Gary O'Neill, Ponca City native, has been named Oklahoma State Conservationist for the USDA-Natural Resources Conservation Service (NRCS). Jason Weller, acting NRCS Chief in Washington, D.C, made the announcement today. He said that, "Gary O'Neill is a long time NRCS employee with a distinguished career. He has served this agency well in various positions in four states over the past 30 years. Most notably, in addition to being Assistant State Conservationist in Oklahoma, he is also serving at the national level as the agency representative for the USDA Field to Market, Alliance for Sustainable Agriculture." He added that, "O'Neill also served at the headquarters level as Acting National RC&D (Resource Conservation & Development) Program Manager in 2009 and 2010. He also served as Acting State Conservationist in Michigan in late 2011 and early 2012."


O'Neill was raised on a dairy and small grains farm in Osage County. He graduated from Oklahoma State University with a degree Agricultural Economics. He began his career with NRCS in 1983 in Oklahoma as a watershed planner. Seven years later, he moved to Albuquerque, New Mexico, where he served as State Economist on the Ecological Sciences staff. He was promoted to Management Analyst on the Strategic Planning and Oversight and Evaluation Staff in the NRCS Midwest Regional Office in Madison, Wisconsin. After eight years in that position he returned to Oklahoma and has served as RC&D Program Manager, State Administrative Officer, and currently Assistant State Conservationist for Operations.


O'Neill said, "I look forward to helping Oklahoma NRCS continue to be viewed as conservation leaders and working closely with the partnerships that make this happen. NRCS has a critical mission in delivering conservation to Oklahoma farmers and ranchers. Oklahoma has a rich conservation legacy that is the result of the efforts of dedicated employees, strong partnerships, and innovative leadership." He also said, "Having been raised on a farm in Oklahoma, I have a great deal of passion for assisting agricultural producers address their conservation and natural resource issues in a way that can be economically viable. The Farm Bill programs that NRCS administers have proven to be a great vehicle for making this happen."


The announcement brought praise and support from members of the Oklahoma Conservation Partnership and former NRCS leaders. "The Oklahoma Conservation Commission enjoys an excellent working relationship with Gary," said Mike Thralls, OCC Executive Director. "We look forward to working with him as State Conservationist," Thralls said. Clay Pope, Executive Director of the Oklahoma Association of Conservation Districts said, "We are excited to see Gary named our State Conservationist. He has always been an outstanding partner and we look forward to working with him in this new capacity." Ron Hilliard, who retired as State Conservationist in January said that "Gary O'Neill is uniquely qualified to serve as State Conservationist. He has great leadership ability and understands the importance of the Oklahoma Conservation Partnership working together to put conservation on the land."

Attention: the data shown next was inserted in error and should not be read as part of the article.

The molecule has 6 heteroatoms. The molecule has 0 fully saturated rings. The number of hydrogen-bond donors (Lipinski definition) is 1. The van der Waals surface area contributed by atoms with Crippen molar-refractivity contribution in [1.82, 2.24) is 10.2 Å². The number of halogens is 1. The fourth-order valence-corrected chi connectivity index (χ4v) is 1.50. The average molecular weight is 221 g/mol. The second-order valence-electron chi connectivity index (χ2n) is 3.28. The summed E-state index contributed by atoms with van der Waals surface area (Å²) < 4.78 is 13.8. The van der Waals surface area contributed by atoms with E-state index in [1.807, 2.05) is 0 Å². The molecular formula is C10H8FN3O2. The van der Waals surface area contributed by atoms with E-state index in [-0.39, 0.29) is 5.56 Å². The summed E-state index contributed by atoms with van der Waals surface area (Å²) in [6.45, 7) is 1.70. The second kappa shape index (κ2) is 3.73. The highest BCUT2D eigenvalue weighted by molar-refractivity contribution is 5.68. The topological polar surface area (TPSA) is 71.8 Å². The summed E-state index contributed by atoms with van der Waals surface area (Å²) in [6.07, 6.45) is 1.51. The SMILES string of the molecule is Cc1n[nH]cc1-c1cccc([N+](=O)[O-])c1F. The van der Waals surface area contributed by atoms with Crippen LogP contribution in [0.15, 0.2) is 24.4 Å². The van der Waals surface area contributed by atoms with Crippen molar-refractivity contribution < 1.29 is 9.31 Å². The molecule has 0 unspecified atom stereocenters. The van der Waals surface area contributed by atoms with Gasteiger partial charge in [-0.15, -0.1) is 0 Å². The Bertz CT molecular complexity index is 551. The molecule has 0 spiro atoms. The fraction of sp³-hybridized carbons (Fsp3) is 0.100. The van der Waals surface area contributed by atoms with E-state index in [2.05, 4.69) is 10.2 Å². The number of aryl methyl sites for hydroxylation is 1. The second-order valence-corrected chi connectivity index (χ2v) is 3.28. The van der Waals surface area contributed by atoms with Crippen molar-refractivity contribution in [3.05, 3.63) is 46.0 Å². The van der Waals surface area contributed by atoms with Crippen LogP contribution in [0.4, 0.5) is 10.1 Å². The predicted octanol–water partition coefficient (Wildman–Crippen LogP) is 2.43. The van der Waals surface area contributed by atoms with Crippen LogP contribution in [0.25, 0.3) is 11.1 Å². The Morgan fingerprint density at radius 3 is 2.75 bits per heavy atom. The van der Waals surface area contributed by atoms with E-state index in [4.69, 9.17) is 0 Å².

HorseSetting the Record Straight



As I was wrapping up & pulling together the Thursday morning email- I made a last minute swap of one story for another- we start the process of assembling the email you receive each day the day before- and then I look at what the latest agricultural news is from late the day before and even early that morning. Yesterday was a very full day- as we dealt with freeze concerns, a significant USDA grains report, the latest RFS battle and the Obama budget.  I decided at the last minute to include a story that was based on a news release that came from a group that was sympathetic to the causes related to HSUS- it was the story about the Obama budget dropping funding for inspection of plants that would slaughter horses.


It spoke about the "grisly" nature of the process and used several other terms that showed they are clearly against horse slaughter.


I will sometimes pick up materials from this and other groups- but I am normally careful to cite that source and put quotes around the verbiage- a sign that it is their words- not mine.


I failed to get that done- and a few of you questioned why I was against horse slaughter.


The fact is- I used the story to illustrate that the Obama Administration is lined with HSUS on this issue- plain and simple.


I have no problem with horse slaughter- I think the Oklahoma legislature did the right thing in rolling HB 1999 through quickly and I applaud the Governor for signing it.


If I raised your blood pressure yesterday as you saw that story and you started fuming about that darned Hays character and his secret support for the anti animal ag crowd- I apologize. Some days my old brain works better than others. We'll apply a liberal coat of "quotation marks" the next time.   

Our thanks to Midwest Farms Shows, P & K Equipment/ P & K Wind Energy, Johnston Enterprises, American Farmers & Ranchers, CROPLAN by Winfield , KIS Futures and the Oklahoma Cattlemen's Association for their support of our daily Farm News Update. For your convenience, we have our sponsors' websites linked here- just click on their name to jump to their website- check their sites out and let these folks know you appreciate the support of this daily email, as their sponsorship helps us keep this arriving in your inbox on a regular basis- FREE!


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Click here to check out WWW.OklahomaFarmReport.Com 



God Bless! You can reach us at the following: